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Film Review: Elvis (dir. Baz Luhrmann)

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Nobody quite does it like Baz Luhrmann. That can be a good thing or a bad thing depending on your personal preferences. It can be a good thing and a bad thing within one scene. Hell, within one shot. But even when his movies don’t quite land (like Australia and The Great Gatsby), they are never boring. And never boring goes a long way when you’re making a musician biopic in this day and age. A genre that is so typical, so stale, so expected. And Elvis Presley, too, for that matter, a performer who was rarely any of those things when allowed. The two seem like an ideal match when it comes to Hollywood.

If the weight of expectations and the potential wrath of Elvis fandom worldwide was brutal enough to steer Luhrmann away from his preferred lane of bedazzled flamboyance, then Elvis proves there was nothing to worry about. Elvis is first and foremost a Baz Luhrmann movie. Again, that will be a much bigger dealbreaker for some than one’s idea of Elvis as a musician. His 160-minute Elvis is a bejewelled agent of chaos. Like a bull in a china shop, this movie thrashes about often with reckless care for everything else going on around it. But it mostly works.

While it’s quite obvious that Luhrmann’s approach has meant some elements of Presley’s life get short-changed (his relationship with Priscilla, for instance; thankfully on the other end of the spectrum, very little time is spent on the whole bacon sandwich thing), it does mean that there is a vibrancy that puts a viewer in a certain state of mind. It is almost always Luhrmann’s desire to make the viewer feel, in a contemporary age, what the sensation of his subject would have felt like. He has once again succeeded. More or less.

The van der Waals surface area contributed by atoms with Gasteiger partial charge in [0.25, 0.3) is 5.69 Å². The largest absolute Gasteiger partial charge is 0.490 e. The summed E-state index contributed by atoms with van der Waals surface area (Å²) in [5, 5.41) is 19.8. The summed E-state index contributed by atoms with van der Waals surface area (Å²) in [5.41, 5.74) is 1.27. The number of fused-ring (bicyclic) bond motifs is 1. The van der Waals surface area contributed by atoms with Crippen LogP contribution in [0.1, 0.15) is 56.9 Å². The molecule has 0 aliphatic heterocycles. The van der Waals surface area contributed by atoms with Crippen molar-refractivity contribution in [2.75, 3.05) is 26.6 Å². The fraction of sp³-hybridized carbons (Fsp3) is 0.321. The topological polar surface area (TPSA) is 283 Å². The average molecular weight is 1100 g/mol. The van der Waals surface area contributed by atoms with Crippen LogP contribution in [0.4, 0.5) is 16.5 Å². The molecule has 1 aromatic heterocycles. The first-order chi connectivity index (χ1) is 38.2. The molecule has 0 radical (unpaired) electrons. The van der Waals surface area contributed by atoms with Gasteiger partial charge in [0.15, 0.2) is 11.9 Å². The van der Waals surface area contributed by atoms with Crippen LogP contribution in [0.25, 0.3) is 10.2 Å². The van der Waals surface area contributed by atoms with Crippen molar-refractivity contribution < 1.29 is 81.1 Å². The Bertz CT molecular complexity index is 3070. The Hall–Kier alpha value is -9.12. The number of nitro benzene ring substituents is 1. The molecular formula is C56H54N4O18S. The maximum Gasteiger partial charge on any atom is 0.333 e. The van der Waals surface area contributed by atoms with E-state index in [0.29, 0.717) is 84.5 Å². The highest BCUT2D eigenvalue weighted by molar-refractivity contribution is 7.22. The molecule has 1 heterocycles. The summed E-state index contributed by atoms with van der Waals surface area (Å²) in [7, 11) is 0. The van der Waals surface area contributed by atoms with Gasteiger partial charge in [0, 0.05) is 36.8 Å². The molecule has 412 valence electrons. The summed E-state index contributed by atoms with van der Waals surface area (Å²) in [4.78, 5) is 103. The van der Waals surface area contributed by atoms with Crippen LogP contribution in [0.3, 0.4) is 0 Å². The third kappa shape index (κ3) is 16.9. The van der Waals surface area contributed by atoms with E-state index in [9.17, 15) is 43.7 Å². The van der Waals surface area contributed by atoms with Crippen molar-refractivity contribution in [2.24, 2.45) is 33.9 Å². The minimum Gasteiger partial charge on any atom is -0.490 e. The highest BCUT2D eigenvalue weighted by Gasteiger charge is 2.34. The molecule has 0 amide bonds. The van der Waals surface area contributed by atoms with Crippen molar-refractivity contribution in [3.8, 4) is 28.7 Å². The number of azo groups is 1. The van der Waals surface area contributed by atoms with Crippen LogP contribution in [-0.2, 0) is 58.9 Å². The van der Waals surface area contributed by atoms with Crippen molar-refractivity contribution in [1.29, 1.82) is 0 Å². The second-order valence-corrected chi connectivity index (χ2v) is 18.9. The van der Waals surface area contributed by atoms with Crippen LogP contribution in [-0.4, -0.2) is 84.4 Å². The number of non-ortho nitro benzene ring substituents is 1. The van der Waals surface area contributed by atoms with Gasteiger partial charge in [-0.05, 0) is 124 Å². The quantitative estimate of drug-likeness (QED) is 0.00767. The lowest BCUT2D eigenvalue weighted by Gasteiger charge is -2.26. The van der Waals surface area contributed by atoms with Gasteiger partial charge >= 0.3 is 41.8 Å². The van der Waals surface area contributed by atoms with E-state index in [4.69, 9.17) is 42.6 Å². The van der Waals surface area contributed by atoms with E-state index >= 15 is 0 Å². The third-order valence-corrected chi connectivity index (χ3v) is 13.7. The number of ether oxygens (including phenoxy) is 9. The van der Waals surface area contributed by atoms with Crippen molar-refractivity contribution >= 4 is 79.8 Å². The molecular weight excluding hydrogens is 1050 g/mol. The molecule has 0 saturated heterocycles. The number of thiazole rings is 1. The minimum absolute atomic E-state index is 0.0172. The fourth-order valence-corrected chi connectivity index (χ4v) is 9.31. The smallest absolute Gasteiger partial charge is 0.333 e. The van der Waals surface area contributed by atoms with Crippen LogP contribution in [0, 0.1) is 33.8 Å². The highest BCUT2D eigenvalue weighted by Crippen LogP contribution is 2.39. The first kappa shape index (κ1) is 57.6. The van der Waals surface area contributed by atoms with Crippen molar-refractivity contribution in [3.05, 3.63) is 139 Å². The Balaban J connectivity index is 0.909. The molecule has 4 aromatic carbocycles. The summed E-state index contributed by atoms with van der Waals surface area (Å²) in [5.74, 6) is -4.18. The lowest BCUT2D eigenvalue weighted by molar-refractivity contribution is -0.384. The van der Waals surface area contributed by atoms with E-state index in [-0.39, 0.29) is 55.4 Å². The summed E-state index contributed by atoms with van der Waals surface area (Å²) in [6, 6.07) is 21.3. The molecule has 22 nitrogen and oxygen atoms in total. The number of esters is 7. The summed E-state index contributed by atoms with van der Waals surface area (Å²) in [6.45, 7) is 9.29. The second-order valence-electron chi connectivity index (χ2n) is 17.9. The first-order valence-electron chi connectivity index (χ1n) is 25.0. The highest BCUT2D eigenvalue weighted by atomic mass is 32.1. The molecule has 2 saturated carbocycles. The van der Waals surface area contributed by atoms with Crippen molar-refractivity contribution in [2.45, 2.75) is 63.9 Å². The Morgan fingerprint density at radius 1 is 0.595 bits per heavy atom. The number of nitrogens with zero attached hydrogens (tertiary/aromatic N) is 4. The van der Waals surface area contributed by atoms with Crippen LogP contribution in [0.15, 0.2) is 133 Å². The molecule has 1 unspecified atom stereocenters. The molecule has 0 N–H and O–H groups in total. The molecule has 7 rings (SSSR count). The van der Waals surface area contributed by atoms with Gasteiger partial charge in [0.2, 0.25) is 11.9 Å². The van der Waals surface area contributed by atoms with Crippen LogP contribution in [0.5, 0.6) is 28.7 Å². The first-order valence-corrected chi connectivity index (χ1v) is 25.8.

We are gifted with an excellent performance by Austin Butler. He not only has the speaking voice (and the range found within it across the years) and the moves down pat, but also the singing. Due to changes in technology, Butler was tasked with rerecording many of Presley’s early music and is also allowed to have a hand at the movie’s big centrepiece moment. “If I Can Dream” will probably be Butler’s Oscar clip if he gets that far (along with the costumes, production design, editing and sound mixing, I think he will) given he handles the song with aplomb across the film’s best stretch.

It's only a shame that the screenplay by Luhrmann, Sam Bromwell, Craig Pierce and Jeremy Doner made the quite frankly bizarre choice to centre the narrative around Elvis’ manager, Colonel Tom Parker. As he lays on his deathbed, daydreaming through morphine about his time with Elvis, Tom Hanks is plastered in prosthetics and make up. If Luhrmann could’ve gotten away with a twirling moustache, no doubt he would have given him one of those, too. Hanks is bad, but he’s made worse by this choice to make him the focus, something that only really begins to make sense in the movie’s final act and beyond Elvis’ death in the closing moments. It’s a big performance and one that doesn’t pay off. Especially when placed next to Butler, who is doing some finely modulated work as Elvis. Here is Luhrmann’s biggest mishap in his desire to be at 110% at all times, almost as if it were too late to change course once they saw what was being done.

The cast is otherwise populated with many fine actors, many of whom will be recognisable to Australian viewers. It was, of course, filmed in Australia; the knowledge of which makes the technical achievement of Catherine Martin as production and costume designer even more impressive. I suspect she will add a fifth and maybe even a sixth Oscar to her mantle for this following her winning work on Luhrmann’s Moulin Rouge! and The Great Gatsby (she is also a producer on Elvis just to make her job even harder).

This is a strong movie. It’s not a great one like his red curtain trilogy, but it has a fire to it that is captivating. Especially in 2022 where biopics are rarely allowed to be this fantastical in their inception. It deserves to be championed for that alone. But with Butler and those techs, it proves to be a ravishing big screen experience.


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